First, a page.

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22/09/2021

Kilkenny farming: Applying lime is a ‘must do’ investment on your farm

Kilkenny Kilkenny

File pic.

Autumn is a critical window to get lime out on the farm, according to Teagasc.


Farmers availing of a Nitrates Derogation must apply lime before the end of the year. Apart from regulations, applying lime this autumn is a ‘must do’ investment on your farm.


Applying lime this autumn can reduce your fertiliser costs in 2022, grow more grass for grazing, fill your silage pits or increase the number of bales of silage saved in 2022. The target is to apply lime to reach a soil pH of 6.3 for optimum grass production.


Once lime is applied and is washed in it starts to adjust soil pH. At least 35% of ground limestone (350 kg/tonne) has a particle size < 0.15mm. This component of the lime is fast acting and very reactive and will start working immediately (0-6 months).


The remaining 65% lime (650 kg/tonne) will be broken down in the soil in the medium term (6-24 months) and helps to maintain soil pH levels in the longer term until soil is re-sampled in year 4-5.
Research shows that applying lime to acidic soils increases grass production by 1.0t DM/ha. On a drystock farm this is valued at €105/tonne DM and €180/t DM on a dairy farm. An application of 5t/ha of ground limestone to correct soil pH represents a cost of €25/ha/year over five years. The return on investment from €1 lime gives €4 to €7 worth of extra grass.


Once fields have been grazed-off and grass covers are low, it is an ideal time to apply lime. Identify blocks of land that require lime, for example this could require ordering a load of lime (20t) after each grazing rotation to correct soil pH (covers approx. 10 ac @ 2t/ac lime application rate). Aim to avoid high grass covers > 800kg DM/ha.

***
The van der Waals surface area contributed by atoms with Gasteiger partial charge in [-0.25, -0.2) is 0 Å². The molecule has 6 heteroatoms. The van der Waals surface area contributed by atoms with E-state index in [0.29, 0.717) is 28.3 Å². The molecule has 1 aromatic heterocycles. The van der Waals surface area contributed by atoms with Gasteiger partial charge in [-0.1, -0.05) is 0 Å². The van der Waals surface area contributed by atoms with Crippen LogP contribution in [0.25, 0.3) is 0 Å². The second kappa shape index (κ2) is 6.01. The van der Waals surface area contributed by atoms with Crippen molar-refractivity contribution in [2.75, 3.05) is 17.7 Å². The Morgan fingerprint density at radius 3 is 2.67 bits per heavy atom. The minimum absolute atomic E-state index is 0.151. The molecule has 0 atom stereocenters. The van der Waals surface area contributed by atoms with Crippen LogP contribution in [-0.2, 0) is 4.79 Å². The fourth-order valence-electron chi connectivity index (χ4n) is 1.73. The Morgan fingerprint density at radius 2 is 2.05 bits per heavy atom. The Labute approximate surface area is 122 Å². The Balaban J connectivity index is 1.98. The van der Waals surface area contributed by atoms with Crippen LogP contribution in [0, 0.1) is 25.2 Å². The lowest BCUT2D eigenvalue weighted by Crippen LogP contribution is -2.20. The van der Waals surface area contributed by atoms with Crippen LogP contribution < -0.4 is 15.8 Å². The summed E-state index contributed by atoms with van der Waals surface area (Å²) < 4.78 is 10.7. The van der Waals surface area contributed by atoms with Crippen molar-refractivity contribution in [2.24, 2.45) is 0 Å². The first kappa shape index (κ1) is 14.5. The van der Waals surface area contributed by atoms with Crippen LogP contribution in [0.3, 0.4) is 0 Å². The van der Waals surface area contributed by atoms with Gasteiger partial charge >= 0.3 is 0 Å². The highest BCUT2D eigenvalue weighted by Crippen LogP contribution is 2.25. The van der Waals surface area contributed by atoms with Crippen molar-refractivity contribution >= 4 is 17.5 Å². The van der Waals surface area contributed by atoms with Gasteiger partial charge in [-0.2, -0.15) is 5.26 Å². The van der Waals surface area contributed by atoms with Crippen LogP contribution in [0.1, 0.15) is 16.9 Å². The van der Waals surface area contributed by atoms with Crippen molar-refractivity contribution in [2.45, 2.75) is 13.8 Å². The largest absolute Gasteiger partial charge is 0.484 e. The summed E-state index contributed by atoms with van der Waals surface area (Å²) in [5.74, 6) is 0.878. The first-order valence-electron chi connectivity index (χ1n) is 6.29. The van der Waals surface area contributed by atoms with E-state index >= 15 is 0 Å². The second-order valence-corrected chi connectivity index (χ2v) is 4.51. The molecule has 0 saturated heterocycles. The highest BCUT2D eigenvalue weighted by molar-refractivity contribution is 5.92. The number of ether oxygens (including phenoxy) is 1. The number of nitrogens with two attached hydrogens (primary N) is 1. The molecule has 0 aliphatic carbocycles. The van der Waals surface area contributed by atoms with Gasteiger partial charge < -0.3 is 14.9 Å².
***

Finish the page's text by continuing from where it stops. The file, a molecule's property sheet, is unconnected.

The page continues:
Ideally, apply lime to low grass covers to avoid residues. Rainfall will wash off most of the lime from the grass. Where a small amount of lime remains on-leaf, it will not affect grazing animals.
Soil types with a high organic matter content or peat soils may be more prone to poaching during wetter periods of the year. Liming these soils to neutralise acidity and raise pH will create favourable conditions for biological activity (e.g. grass roots, earthworms, etc.) and the release of the nutrients stored in the organic matter. A “little and often” approach should be used when liming soils to improve soil pH in stages over time. Don’t exceed 5t/ha in a single application or apply split applications (2.5t/ha) over a number of years.


Leave sufficient time (up to three months in dry weather) between applying lime and closing for silage for the lime to be fully washed into the soil. If lime is transported to the silage pit or picked up in baled silage, it may prevent good preservation of the silage.


Spreading cattle slurry on freshly limed land, where the lime has not had sufficient time or rainfall to be washed into the soil, can result in a loss of up to 50% of the available slurry nitrogen. To minimise these losses from slurry, apply first and then apply lime 7 to 10 days later.


For urea, nitrogen losses (ammonia-N volatilisation) may occur where straight urea is applied on recently limed land. To avoid this, apply urea first and apply the lime 7 to 10 days later to reduce the risk of N losses. However, where protected urea is being applied, early research work indicates that it is safe to apply protected urea to fields limed recently.


Soils with high Molybdenum (Mo) status may increase the risk of inducing a copper deficiency in grazing animals. On these soils increasing soil pH above pH 6.2 increases the availability of Mo in the soil and higher uptake of Mo by actively growing grass. Where farms are affected by high Mo soils maintain soils at or below soil pH 6.1 - 6.2. Alternatively, apply lime as recommended and supplement animals with copper.

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